Rich Report Recommends: Coors Whiskey Shows It Can Make a Good Whiskey

Rich Report Recommends: Coors Whiskey Shows It Can Make a Good Whiskey
Courtesy of Five Trail‍

Brown spirit was produced by the Silver Bullet.

For some time now, craft distilleries have been making whiskey from stout, pale ale, porter, and other types of beer, since small breweries have begun making their own spirits. A whiskey is made from a mixture of grains, water, and yeast fermented to produce low levels of alcohol, also known as wash, or distiller's beer. Some of the biggest players within the beer world have also gotten in on the action in recent years. Steven Busch has his Walker's Cay bourbon brand. Pabst Blue Ribbon Whiskey has been around for a long time. And now Molson Coors has entered the fray with a blended whiskey called Five Trail.

Although it sounds intriguing or horrifying, this is not a whiskey made from running Silver Bullet batches through stills. The whiskey is a blend that features a Colorado single malt paired with three other whiskeys and cut to proof with Rocky Mountain water. It maintains the old Coors motto of “tapping the Rockies.”

There are 15 percent single malts from Colorado, 35 percent four-grain bourbons from Kentucky, 45 percent wheated bourbons from Indiana, and five percent 13-year-old Kentucky bourbons. The visionary behind Five Trails is David Coors, who tasted over 100 samples before enlisting the help of Bardstown Bourbon Company to blend and manufacture it.

Despite my expectations, I found this whiskey to be quite complex. The color is a light amber-gold, and the nose is sweet and full of vanilla and honey. I expected a relatively light flavor profile, but there's actually a lot of complexity. On the palate, honey and vanilla notes are evident, along with some spice, malted chocolate, and fruit flavors like cherries and oranges.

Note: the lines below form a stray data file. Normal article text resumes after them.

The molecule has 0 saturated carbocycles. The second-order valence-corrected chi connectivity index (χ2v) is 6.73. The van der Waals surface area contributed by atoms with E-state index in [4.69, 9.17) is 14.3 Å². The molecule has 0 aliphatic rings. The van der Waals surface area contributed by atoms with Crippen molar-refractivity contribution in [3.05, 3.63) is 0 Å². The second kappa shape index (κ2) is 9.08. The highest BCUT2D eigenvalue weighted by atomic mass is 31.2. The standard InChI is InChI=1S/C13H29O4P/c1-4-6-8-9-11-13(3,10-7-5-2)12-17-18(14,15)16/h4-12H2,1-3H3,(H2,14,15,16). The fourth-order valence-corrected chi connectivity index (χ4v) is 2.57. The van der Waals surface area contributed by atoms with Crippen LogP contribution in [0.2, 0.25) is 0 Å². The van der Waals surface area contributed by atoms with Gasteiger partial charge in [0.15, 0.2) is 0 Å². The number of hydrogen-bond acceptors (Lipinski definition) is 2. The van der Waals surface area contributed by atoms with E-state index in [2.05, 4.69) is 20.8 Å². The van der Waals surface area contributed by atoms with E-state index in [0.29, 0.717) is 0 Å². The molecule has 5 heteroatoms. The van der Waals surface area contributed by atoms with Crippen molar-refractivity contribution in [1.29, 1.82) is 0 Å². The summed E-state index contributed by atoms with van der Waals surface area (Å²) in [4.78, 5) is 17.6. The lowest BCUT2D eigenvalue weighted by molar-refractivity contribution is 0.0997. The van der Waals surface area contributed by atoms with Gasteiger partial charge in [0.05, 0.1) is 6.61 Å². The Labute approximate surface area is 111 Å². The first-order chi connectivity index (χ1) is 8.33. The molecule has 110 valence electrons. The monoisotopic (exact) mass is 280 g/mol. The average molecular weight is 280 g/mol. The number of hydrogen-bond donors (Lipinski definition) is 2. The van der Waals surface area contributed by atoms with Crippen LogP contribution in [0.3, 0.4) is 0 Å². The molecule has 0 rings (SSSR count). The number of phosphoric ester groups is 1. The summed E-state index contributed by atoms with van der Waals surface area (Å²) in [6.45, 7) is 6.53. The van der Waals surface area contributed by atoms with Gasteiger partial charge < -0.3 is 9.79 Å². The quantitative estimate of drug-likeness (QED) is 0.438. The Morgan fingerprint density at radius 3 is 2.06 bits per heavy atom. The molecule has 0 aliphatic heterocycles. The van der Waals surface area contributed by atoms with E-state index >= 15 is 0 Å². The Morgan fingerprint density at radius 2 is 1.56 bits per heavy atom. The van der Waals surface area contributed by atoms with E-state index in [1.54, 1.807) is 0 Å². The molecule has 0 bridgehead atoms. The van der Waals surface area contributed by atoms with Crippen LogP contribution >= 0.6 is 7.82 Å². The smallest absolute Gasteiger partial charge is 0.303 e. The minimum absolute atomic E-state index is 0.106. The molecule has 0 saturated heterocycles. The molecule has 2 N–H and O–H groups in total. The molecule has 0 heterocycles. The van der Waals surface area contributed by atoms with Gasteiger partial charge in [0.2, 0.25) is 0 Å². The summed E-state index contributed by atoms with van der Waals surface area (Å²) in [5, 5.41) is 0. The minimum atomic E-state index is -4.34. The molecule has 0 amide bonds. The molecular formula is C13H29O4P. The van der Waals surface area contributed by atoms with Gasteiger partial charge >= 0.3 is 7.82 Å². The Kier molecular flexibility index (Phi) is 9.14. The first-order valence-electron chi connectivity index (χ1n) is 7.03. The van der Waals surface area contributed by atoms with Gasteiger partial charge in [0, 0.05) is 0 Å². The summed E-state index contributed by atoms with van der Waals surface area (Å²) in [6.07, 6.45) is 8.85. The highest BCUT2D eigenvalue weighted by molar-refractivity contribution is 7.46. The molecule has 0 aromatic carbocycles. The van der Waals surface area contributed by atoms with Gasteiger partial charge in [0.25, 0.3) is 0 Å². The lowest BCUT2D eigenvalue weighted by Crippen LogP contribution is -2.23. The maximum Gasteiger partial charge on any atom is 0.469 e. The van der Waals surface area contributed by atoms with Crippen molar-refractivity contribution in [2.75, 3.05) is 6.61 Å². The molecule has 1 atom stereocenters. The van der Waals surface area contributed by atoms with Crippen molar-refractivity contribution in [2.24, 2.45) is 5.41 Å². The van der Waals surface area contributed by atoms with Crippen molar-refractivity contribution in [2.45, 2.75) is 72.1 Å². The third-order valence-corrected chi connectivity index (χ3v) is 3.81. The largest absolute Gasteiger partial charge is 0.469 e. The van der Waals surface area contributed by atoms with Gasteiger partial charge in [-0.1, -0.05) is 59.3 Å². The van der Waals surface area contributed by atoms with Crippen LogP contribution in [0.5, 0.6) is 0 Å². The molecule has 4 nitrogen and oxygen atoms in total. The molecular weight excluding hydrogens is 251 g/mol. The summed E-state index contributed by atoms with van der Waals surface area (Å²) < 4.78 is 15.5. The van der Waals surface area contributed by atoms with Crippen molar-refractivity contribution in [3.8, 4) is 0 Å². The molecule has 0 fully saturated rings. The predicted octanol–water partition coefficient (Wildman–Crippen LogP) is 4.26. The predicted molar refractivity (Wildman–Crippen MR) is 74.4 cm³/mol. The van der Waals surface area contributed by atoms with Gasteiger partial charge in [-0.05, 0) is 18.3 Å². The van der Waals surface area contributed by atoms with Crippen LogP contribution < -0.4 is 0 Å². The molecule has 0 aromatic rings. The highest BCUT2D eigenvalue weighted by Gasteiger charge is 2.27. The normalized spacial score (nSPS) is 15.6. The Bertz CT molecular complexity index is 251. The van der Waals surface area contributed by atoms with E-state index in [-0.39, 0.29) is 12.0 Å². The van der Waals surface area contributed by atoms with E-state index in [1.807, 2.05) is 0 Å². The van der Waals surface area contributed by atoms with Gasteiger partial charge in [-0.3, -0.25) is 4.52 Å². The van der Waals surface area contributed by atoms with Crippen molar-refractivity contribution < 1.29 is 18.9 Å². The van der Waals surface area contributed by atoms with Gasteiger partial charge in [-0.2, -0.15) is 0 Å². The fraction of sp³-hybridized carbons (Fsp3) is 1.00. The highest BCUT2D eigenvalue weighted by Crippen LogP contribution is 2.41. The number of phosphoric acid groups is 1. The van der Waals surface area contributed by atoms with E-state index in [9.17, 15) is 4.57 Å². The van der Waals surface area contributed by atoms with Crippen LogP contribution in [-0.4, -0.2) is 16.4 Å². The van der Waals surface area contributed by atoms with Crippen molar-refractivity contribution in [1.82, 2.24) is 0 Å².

Even though the older bourbon only makes up a small percentage of the blend, it appears to have played an important part in balancing out what could have otherwise been considered an immature whiskey. Even so, the results are not cloying and very drinkable, especially at 95 proof. 80 would probably have made it unremarkable.

It may be a bit too expensive for curious consumers to buy Five Trails, especially those who prefer cheap American beer to premium whiskey. I would still suggest trying this in a cocktail despite the good quality and thoughtful blend.

Coors has been a household name in the beer industry for decades. But did you know that they've expanded their offerings to include whiskey? Coors Whiskey is a relatively new addition to their lineup, but it has already made a name for itself as a high-quality whiskey that's worth trying.

One of the things that sets Coors Whiskey apart is its unique flavor profile. Made from 100% malted barley, this whiskey has a smooth, slightly sweet taste with hints of vanilla and caramel. It's aged for three years in charred oak barrels, which gives it a distinct smoky flavor that's reminiscent of traditional American whiskeys.

But flavor isn't the only thing that makes Coors Whiskey stand out. The distillery takes great care in the production process, using only the finest ingredients and paying close attention to every detail. This commitment to quality is evident in every bottle of Coors Whiskey, and it's what has helped it gain a loyal following in a relatively short amount of time.

If you're a fan of whiskey or just looking to try something new, Coors Whiskey is definitely worth checking out. Whether you're sipping it neat or using it as a base for a cocktail, you're sure to be impressed by its smooth taste and impeccable quality. Coors has proven that it can make a good whiskey, and we can't wait to see what they come up with next.

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